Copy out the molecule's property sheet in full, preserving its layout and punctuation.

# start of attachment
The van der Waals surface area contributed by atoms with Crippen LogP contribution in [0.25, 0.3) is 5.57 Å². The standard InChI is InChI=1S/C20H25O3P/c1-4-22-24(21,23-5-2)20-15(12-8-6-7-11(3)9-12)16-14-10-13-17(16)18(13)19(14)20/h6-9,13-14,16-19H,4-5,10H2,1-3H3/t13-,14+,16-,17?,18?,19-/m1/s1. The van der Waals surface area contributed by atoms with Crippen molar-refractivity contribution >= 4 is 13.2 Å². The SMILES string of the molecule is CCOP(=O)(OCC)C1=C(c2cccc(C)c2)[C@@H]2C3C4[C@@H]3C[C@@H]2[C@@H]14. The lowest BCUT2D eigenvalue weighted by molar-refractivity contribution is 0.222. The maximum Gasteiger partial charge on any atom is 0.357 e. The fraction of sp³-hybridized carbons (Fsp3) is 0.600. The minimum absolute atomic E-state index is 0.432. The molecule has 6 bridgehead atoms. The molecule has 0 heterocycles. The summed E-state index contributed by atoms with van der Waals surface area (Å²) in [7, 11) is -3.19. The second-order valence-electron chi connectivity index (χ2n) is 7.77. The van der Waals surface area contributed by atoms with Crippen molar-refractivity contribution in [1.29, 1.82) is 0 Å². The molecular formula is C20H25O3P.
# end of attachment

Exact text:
The van der Waals surface area contributed by atoms with Crippen LogP contribution in [0.25, 0.3) is 5.57 Å². The standard InChI is InChI=1S/C20H25O3P/c1-4-22-24(21,23-5-2)20-15(12-8-6-7-11(3)9-12)16-14-10-13-17(16)18(13)19(14)20/h6-9,13-14,16-19H,4-5,10H2,1-3H3/t13-,14+,16-,17?,18?,19-/m1/s1. The van der Waals surface area contributed by atoms with Crippen molar-refractivity contribution >= 4 is 13.2 Å². The SMILES string of the molecule is CCOP(=O)(OCC)C1=C(c2cccc(C)c2)[C@@H]2C3C4[C@@H]3C[C@@H]2[C@@H]14. The lowest BCUT2D eigenvalue weighted by molar-refractivity contribution is 0.222. The maximum Gasteiger partial charge on any atom is 0.357 e. The fraction of sp³-hybridized carbons (Fsp3) is 0.600. The minimum absolute atomic E-state index is 0.432. The molecule has 6 bridgehead atoms. The molecule has 0 heterocycles. The summed E-state index contributed by atoms with van der Waals surface area (Å²) in [7, 11) is -3.19. The second-order valence-electron chi connectivity index (χ2n) is 7.77. The van der Waals surface area contributed by atoms with Crippen molar-refractivity contribution in [1.29, 1.82) is 0 Å². The molecular formula is C20H25O3P.